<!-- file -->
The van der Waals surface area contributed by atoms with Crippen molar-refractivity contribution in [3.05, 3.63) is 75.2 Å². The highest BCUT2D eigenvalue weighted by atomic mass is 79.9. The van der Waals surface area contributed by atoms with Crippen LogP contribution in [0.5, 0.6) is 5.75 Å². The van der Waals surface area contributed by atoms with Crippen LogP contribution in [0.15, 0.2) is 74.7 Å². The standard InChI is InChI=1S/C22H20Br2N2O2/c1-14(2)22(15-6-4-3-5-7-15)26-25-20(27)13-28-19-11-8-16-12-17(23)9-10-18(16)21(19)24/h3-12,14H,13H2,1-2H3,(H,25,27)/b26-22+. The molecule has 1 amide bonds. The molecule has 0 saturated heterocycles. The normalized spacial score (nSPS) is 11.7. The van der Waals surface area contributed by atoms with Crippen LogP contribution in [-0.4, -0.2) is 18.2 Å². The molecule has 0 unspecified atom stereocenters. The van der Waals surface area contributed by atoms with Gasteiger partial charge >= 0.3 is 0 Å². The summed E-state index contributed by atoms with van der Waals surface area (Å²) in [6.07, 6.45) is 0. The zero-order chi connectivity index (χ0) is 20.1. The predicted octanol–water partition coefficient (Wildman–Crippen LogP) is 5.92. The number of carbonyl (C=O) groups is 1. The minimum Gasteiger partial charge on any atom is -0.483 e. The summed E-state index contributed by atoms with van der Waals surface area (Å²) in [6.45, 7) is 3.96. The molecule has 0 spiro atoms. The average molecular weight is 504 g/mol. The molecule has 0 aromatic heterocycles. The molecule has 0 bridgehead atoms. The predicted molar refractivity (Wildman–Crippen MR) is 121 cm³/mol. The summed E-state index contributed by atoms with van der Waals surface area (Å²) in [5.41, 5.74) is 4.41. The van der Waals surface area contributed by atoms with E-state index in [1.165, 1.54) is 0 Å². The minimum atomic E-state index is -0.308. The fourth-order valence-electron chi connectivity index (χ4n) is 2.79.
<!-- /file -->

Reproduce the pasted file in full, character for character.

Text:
The van der Waals surface area contributed by atoms with Crippen molar-refractivity contribution in [3.05, 3.63) is 75.2 Å². The highest BCUT2D eigenvalue weighted by atomic mass is 79.9. The van der Waals surface area contributed by atoms with Crippen LogP contribution in [0.5, 0.6) is 5.75 Å². The van der Waals surface area contributed by atoms with Crippen LogP contribution in [0.15, 0.2) is 74.7 Å². The standard InChI is InChI=1S/C22H20Br2N2O2/c1-14(2)22(15-6-4-3-5-7-15)26-25-20(27)13-28-19-11-8-16-12-17(23)9-10-18(16)21(19)24/h3-12,14H,13H2,1-2H3,(H,25,27)/b26-22+. The molecule has 1 amide bonds. The molecule has 0 saturated heterocycles. The normalized spacial score (nSPS) is 11.7. The van der Waals surface area contributed by atoms with Crippen LogP contribution in [-0.4, -0.2) is 18.2 Å². The molecule has 0 unspecified atom stereocenters. The van der Waals surface area contributed by atoms with Gasteiger partial charge >= 0.3 is 0 Å². The summed E-state index contributed by atoms with van der Waals surface area (Å²) in [6.07, 6.45) is 0. The zero-order chi connectivity index (χ0) is 20.1. The predicted octanol–water partition coefficient (Wildman–Crippen LogP) is 5.92. The number of carbonyl (C=O) groups is 1. The minimum Gasteiger partial charge on any atom is -0.483 e. The summed E-state index contributed by atoms with van der Waals surface area (Å²) in [6.45, 7) is 3.96. The molecule has 0 spiro atoms. The average molecular weight is 504 g/mol. The molecule has 0 aromatic heterocycles. The molecule has 0 bridgehead atoms. The predicted molar refractivity (Wildman–Crippen MR) is 121 cm³/mol. The summed E-state index contributed by atoms with van der Waals surface area (Å²) in [5.41, 5.74) is 4.41. The van der Waals surface area contributed by atoms with E-state index in [1.165, 1.54) is 0 Å². The minimum atomic E-state index is -0.308. The fourth-order valence-electron chi connectivity index (χ4n) is 2.79.